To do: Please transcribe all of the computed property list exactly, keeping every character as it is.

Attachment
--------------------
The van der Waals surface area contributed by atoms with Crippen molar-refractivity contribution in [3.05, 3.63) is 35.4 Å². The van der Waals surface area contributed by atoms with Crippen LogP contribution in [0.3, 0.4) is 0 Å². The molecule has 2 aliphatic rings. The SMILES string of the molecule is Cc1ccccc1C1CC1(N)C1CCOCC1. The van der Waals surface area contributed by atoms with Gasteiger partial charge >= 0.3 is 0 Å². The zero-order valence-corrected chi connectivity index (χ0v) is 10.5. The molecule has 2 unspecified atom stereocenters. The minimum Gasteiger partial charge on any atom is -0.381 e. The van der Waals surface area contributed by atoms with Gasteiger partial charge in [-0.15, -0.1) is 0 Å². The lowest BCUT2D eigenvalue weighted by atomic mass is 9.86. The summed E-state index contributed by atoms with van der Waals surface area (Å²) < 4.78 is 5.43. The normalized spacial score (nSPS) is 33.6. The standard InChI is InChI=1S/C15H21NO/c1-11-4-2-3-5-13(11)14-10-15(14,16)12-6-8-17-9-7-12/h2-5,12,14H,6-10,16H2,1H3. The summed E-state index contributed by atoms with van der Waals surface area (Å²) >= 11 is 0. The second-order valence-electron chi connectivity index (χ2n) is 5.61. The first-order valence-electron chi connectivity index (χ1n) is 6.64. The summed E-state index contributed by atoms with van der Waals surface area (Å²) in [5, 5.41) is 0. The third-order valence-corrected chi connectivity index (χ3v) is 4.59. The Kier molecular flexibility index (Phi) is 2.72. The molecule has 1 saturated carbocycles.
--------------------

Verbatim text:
The van der Waals surface area contributed by atoms with Crippen molar-refractivity contribution in [3.05, 3.63) is 35.4 Å². The van der Waals surface area contributed by atoms with Crippen LogP contribution in [0.3, 0.4) is 0 Å². The molecule has 2 aliphatic rings. The SMILES string of the molecule is Cc1ccccc1C1CC1(N)C1CCOCC1. The van der Waals surface area contributed by atoms with Gasteiger partial charge >= 0.3 is 0 Å². The zero-order valence-corrected chi connectivity index (χ0v) is 10.5. The molecule has 2 unspecified atom stereocenters. The minimum Gasteiger partial charge on any atom is -0.381 e. The van der Waals surface area contributed by atoms with Gasteiger partial charge in [-0.15, -0.1) is 0 Å². The lowest BCUT2D eigenvalue weighted by atomic mass is 9.86. The summed E-state index contributed by atoms with van der Waals surface area (Å²) < 4.78 is 5.43. The normalized spacial score (nSPS) is 33.6. The standard InChI is InChI=1S/C15H21NO/c1-11-4-2-3-5-13(11)14-10-15(14,16)12-6-8-17-9-7-12/h2-5,12,14H,6-10,16H2,1H3. The summed E-state index contributed by atoms with van der Waals surface area (Å²) >= 11 is 0. The second-order valence-electron chi connectivity index (χ2n) is 5.61. The first-order valence-electron chi connectivity index (χ1n) is 6.64. The summed E-state index contributed by atoms with van der Waals surface area (Å²) in [5, 5.41) is 0. The third-order valence-corrected chi connectivity index (χ3v) is 4.59. The Kier molecular flexibility index (Phi) is 2.72. The molecule has 1 saturated carbocycles.